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My AWD Does Not Work, Sort Of


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#1 U R A BUS

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Posted 23 February 2010 - 08:53 PM

Well people, I sure hope someone can help me out. My AWD does not work completely. I have covered the following bases and the result is the same in each case. First of all checked for fuse installed (none), light is not on, on the dash. I have tried running it in low gear, by the way this is an automatic, I have disconected the plug at the transmission under the hood on the passengers side, after all this the result is as follows. When the car is first started the AWD works for about 30-60 seconds, then stops. I restart the car and again the AWD works for about 30-60 seconds, I turn the car off and restart and again the AWD works for about 30-60 seconds and I can keep doing this all night. If your wondering how I can tell all this, I live on an icy, snowy road and have people watching the rear wheels and it very clear to me driving when the AWD stops working. the car is a 1998 Legacy GT sedan. Any help for this problem is greatly appreciated. I am totally lost on this one.

#2 johnceggleston

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Posted 23 February 2010 - 10:56 PM

I have disconected the plug at the transmission under the hood on the passengers side, If your wondering how I can tell all this, I live on an icy, snowy road and have people watching the rear wheels and it very clear to me driving when the AWD stops working. the car is a 1998 Legacy GT sedan. Any help for this problem is greatly appreciated. I am totally lost on this one.


how did the car drive with the wiring harness unplugged.? i gues i forgot to mention that you need to drive tight turns on dry pavement to see if it has torque bind.

what do the observers report when they are watching the wheels on the snow and ice??

how do you know it is working for 60 seconds?? what changes?

#3 Bad Brian

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Posted 24 February 2010 - 12:32 AM

It seems that you misunderstood about the fuse under the hood BUT this does not sound like an issue testable by forcing the car into 2wd anyway

#4 eulogious

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Posted 24 February 2010 - 05:10 AM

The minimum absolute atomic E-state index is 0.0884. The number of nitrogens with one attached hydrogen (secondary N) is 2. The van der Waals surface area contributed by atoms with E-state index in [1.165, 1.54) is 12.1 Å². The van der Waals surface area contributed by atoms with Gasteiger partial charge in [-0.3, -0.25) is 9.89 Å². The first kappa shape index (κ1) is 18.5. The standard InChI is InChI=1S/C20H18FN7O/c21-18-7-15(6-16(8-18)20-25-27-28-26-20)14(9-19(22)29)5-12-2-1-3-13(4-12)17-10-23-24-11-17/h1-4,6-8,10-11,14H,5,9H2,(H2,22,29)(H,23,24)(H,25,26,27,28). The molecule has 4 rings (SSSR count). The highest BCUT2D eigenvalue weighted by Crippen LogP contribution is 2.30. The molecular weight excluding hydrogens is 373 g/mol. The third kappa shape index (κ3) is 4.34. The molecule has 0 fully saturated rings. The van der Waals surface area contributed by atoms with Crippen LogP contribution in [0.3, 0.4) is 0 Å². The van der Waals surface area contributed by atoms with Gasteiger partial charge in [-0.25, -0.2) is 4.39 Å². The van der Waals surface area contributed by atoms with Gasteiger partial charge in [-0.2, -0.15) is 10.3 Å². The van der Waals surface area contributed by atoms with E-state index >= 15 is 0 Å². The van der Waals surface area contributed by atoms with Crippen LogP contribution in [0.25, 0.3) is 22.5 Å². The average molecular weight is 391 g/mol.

Well, I can tell you this much, the reason the AWD works for a min or so and then quits is because the TCU errors out, and then stops the AWD from working, basically it's going into limp mode. There's a couple of things that you can try to check. I would check ALL the speed sensors, VSS1, VSS2, for sure. If either one of the VSS' are broke, the TCU can't calculate if there is any difference in the speed of the 2 sensors so that it can transfer more power to the rear, or to the front. The TCU needs both of those sensors working in order for the AWD to function properly. If one of them is broke, the TCU automatically puts the car in FWD mode so that you can drive it home. That's where I would check first. I find it really weird that it is not giving some sort of error code though, that is strange. Unfortunatley I don't know how to check those sensors, but maybe some else can help with that? I think that this might be your problem. If some of the solenoid fail, they have different symptoms, and the one VSS' being broke is the first thing that pops into my mind when dealing with AWD.

After that, I would start measuring the resistance of all the solenoids in the trans. Something is failing, which is causing the TCU to go into limp mode, which is causing your AWD not to work.

You mentioned that you are using a trans from a different car, are the diff ratios the same for the two cars? I know that if the diff ratios are different between the two trans, and you use the wrong TCU, that MIGHT cause an error because it's expecting a different speed out of one of the sensors, and since it's not getting what it expects the TCU thinks the VSS failed, and then puts it into FWD mode. Just a thought...

Edited by eulogious, 24 February 2010 - 05:14 AM.


#5 U R A BUS

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Posted 25 February 2010 - 10:05 PM

how did the car drive with the wiring harness unplugged.? i gues i forgot to mention that you need to drive tight turns on dry pavement to see if it has torque bind.

what do the observers report when they are watching the wheels on the snow and ice??

how do you know it is working for 60 seconds?? what changes?


Observers see rear wheels spin after starting the car, after waiting about a minute and trying again, they see just the front spin. I will turn the car off long enough to restart and the same thing happens all over again. I tried it again tonight after driving for about a half hour, same thing all over again.

#6 U R A BUS

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Posted 25 February 2010 - 10:07 PM

It seems that you misunderstood about the fuse under the hood BUT this does not sound like an issue testable by forcing the car into 2wd anyway


I understood just fine just wanted everyone to know that there was no fuse installed so that wasn't the reason for AWD not working.

#7 U R A BUS

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Posted 25 February 2010 - 10:15 PM

Well, I can tell you this much, the reason the AWD works for a min or so and then quits is because the TCU errors out, and then stops the AWD from working, basically it's going into limp mode. There's a couple of things that you can try to check. I would check ALL the speed sensors, VSS1, VSS2, for sure. If either one of the VSS' are broke, the TCU can't calculate if there is any difference in the speed of the 2 sensors so that it can transfer more power to the rear, or to the front. The TCU needs both of those sensors working in order for the AWD to function properly. If one of them is broke, the TCU automatically puts the car in FWD mode so that you can drive it home. That's where I would check first. I find it really weird that it is not giving some sort of error code though, that is strange. Unfortunatley I don't know how to check those sensors, but maybe some else can help with that? I think that this might be your problem. If some of the solenoid fail, they have different symptoms, and the one VSS' being broke is the first thing that pops into my mind when dealing with AWD.